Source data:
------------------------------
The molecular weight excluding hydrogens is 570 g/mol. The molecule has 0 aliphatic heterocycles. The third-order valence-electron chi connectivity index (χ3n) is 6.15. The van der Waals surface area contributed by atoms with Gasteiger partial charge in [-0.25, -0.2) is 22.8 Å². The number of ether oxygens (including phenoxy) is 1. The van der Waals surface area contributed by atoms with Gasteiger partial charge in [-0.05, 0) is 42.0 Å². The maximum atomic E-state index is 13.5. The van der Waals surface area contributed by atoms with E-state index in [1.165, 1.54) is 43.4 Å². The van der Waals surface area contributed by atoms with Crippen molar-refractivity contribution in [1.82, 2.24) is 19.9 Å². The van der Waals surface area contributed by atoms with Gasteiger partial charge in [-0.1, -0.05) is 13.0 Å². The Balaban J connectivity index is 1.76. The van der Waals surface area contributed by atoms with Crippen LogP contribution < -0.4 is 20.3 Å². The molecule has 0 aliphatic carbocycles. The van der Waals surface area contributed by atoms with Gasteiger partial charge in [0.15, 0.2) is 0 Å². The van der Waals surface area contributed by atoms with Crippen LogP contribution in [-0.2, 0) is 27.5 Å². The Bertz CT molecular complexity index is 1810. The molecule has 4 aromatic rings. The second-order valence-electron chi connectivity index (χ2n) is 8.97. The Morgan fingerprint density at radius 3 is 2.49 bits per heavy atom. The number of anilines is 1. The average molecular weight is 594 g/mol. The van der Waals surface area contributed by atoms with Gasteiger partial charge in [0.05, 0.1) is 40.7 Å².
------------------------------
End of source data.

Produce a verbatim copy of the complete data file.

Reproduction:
The molecular weight excluding hydrogens is 570 g/mol. The molecule has 0 aliphatic heterocycles. The third-order valence-electron chi connectivity index (χ3n) is 6.15. The van der Waals surface area contributed by atoms with Gasteiger partial charge in [-0.25, -0.2) is 22.8 Å². The number of ether oxygens (including phenoxy) is 1. The van der Waals surface area contributed by atoms with Gasteiger partial charge in [-0.05, 0) is 42.0 Å². The maximum atomic E-state index is 13.5. The van der Waals surface area contributed by atoms with E-state index in [1.165, 1.54) is 43.4 Å². The van der Waals surface area contributed by atoms with Crippen molar-refractivity contribution in [1.82, 2.24) is 19.9 Å². The van der Waals surface area contributed by atoms with Gasteiger partial charge in [-0.1, -0.05) is 13.0 Å². The Balaban J connectivity index is 1.76. The van der Waals surface area contributed by atoms with Crippen LogP contribution < -0.4 is 20.3 Å². The molecule has 0 aliphatic carbocycles. The van der Waals surface area contributed by atoms with Gasteiger partial charge in [0.15, 0.2) is 0 Å². The van der Waals surface area contributed by atoms with Crippen LogP contribution in [-0.2, 0) is 27.5 Å². The Bertz CT molecular complexity index is 1810. The molecule has 4 aromatic rings. The second-order valence-electron chi connectivity index (χ2n) is 8.97. The Morgan fingerprint density at radius 3 is 2.49 bits per heavy atom. The number of anilines is 1. The average molecular weight is 594 g/mol. The van der Waals surface area contributed by atoms with Gasteiger partial charge in [0.05, 0.1) is 40.7 Å².